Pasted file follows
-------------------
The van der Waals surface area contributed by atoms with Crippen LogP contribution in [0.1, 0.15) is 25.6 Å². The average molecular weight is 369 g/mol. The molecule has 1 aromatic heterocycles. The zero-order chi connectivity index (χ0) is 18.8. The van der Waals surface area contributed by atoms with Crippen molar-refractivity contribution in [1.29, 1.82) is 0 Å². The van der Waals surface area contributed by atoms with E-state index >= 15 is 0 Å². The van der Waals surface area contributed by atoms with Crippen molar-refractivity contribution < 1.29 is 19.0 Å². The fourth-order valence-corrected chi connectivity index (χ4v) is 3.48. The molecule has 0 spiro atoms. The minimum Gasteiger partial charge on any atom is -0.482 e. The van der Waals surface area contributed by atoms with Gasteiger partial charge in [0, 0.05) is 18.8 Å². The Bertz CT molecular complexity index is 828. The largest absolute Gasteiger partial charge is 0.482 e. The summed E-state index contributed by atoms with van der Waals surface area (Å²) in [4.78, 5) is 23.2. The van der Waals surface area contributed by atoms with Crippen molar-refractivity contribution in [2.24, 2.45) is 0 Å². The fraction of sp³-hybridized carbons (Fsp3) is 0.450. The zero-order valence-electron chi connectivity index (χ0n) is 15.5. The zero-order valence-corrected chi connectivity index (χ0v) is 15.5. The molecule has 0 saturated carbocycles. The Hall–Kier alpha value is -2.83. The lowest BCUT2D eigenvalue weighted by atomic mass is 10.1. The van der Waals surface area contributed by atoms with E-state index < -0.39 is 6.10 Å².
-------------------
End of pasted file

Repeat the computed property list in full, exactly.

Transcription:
The van der Waals surface area contributed by atoms with Crippen LogP contribution in [0.1, 0.15) is 25.6 Å². The average molecular weight is 369 g/mol. The molecule has 1 aromatic heterocycles. The zero-order chi connectivity index (χ0) is 18.8. The van der Waals surface area contributed by atoms with Crippen molar-refractivity contribution in [1.29, 1.82) is 0 Å². The van der Waals surface area contributed by atoms with E-state index >= 15 is 0 Å². The van der Waals surface area contributed by atoms with Crippen molar-refractivity contribution < 1.29 is 19.0 Å². The fourth-order valence-corrected chi connectivity index (χ4v) is 3.48. The molecule has 0 spiro atoms. The minimum Gasteiger partial charge on any atom is -0.482 e. The van der Waals surface area contributed by atoms with Gasteiger partial charge in [0, 0.05) is 18.8 Å². The Bertz CT molecular complexity index is 828. The largest absolute Gasteiger partial charge is 0.482 e. The summed E-state index contributed by atoms with van der Waals surface area (Å²) in [4.78, 5) is 23.2. The van der Waals surface area contributed by atoms with Crippen molar-refractivity contribution in [2.24, 2.45) is 0 Å². The fraction of sp³-hybridized carbons (Fsp3) is 0.450. The zero-order valence-electron chi connectivity index (χ0n) is 15.5. The zero-order valence-corrected chi connectivity index (χ0v) is 15.5. The molecule has 0 saturated carbocycles. The Hall–Kier alpha value is -2.83. The lowest BCUT2D eigenvalue weighted by atomic mass is 10.1. The van der Waals surface area contributed by atoms with E-state index < -0.39 is 6.10 Å².